Having a dental emergency in South Austin can be a scary, stressful and painful experience. When it happens your first thought is usually, “What do I do?!” followed by “Should I call my dentist or go to the hospital?!” During a dental emergency, more than 800,000 people go to the hospital when they should have contacted their dentist. Here are 4 common dental emergencies and where you should go if you should ever experience them.
CHIPPED, FRACTURED OR BROKEN TEETH
Chomping on ice, eating nuts or hard candy, or accidents can lead to tooth damage. Chips, breaks or factures can cause intense pain, or you may experience no pain at all. Depending on how severe the problem is, your dentist may need to perform an emergency root canal or even a dental extraction. Because a hospital cannot perform either of these treatments, your first call should be to your dentist in South Austin. A crown, dental bonding or a porcelain veneer may also be used to restore the appearance of your tooth.
TRAUMA TO THE FACE OR JAWBONE
An injury to the face or mouth and the fracture or dislocation to the jawbone can result in oral swelling that makes it hard to breathe or swallow. A cut to the tongue or gums can also cause bleeding that won’t stop. These and any other life-threatening injuries require immediate medical attention. If you experience any of them, you should get to the emergency room right away.
LOOSE OR KNOCKED-OUT TOOTH
If a blow to the mouth causes your tooth to become loose or knocked out, place your tooth in a cup of milk within 5 to 10 minutes and contact your dentist immediately. They may use deep cleaning or other treatments to help tighten your gum’s grip on your tooth, helping to replant it. Your dentist may also choose to splint it by bonding it to surrounding teeth until your gums fully connect with it, but these steps are only possible if they occur within an hour or two of your tooth coming out. If it can’t be saved, your dentist will likely recommend a dental implant to replace it.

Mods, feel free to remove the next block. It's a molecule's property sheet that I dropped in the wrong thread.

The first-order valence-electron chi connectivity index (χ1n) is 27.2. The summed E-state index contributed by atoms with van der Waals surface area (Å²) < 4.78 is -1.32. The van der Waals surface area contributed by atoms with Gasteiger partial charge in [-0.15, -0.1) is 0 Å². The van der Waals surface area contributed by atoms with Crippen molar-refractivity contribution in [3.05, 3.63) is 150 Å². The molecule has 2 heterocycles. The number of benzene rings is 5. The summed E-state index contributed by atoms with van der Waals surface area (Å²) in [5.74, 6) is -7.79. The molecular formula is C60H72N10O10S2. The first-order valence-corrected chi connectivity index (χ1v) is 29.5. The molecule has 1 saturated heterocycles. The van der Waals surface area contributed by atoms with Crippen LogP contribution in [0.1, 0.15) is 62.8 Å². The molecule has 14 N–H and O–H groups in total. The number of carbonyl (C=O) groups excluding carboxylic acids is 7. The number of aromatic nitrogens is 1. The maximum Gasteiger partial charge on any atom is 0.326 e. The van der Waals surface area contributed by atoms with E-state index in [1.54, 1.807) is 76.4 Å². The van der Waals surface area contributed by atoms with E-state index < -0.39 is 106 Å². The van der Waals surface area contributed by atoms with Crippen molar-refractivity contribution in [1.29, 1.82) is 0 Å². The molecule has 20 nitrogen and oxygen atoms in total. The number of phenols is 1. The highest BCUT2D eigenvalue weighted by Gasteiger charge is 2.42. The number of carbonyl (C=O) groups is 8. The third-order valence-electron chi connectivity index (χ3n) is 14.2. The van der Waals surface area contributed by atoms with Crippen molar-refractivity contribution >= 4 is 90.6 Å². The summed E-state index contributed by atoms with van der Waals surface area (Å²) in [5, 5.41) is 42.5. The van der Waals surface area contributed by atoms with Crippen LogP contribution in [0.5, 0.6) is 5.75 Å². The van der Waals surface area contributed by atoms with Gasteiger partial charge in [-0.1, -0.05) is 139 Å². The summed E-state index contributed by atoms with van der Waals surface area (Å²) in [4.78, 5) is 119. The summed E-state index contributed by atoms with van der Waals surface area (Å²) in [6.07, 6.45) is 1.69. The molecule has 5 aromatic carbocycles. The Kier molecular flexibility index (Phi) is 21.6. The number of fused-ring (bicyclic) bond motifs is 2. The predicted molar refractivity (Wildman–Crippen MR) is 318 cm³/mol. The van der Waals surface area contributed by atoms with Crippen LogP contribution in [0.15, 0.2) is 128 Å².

An abscess is a pus-filled pocket that forms at the root of a tooth or on the gums directly above an infected tooth. If your abscess has recently formed, your dentist will make a small incision to allow the pus to drain and rinse the area with saline to clean it. A dental abscess can carry many symptoms including a severe and constant throbbing toothache, swelling in the cheek or face, fever or tenderness in the neck or under your jaw. If you experience any of these issues or you begin vomiting, it’s time to go to the emergency room.
A hospital can stop bleeding, prescribe antibiotics and help minimize life-threatening issues; but only your dentist in South Austin can perform dental procedures like a root canal, dental extraction or a dental implant. Knowing where to go and what to do in the middle of a dental emergency can help save you time and stress.
About the Author
At The Dental Centre, Dr. Jack Fan is dedicated to helping patients achieve the beautiful, healthy smiles they deserve. With several years of experience, he takes pride in improving one’s oral health and dental appearance. His services include everything from general dentistry to cosmetic dentistry, emergency dentistry and more. If you find yourself dealing with a dental emergency, don’t hesitate to contact the office at (512) 361-4288 or visit the website to schedule an appointment.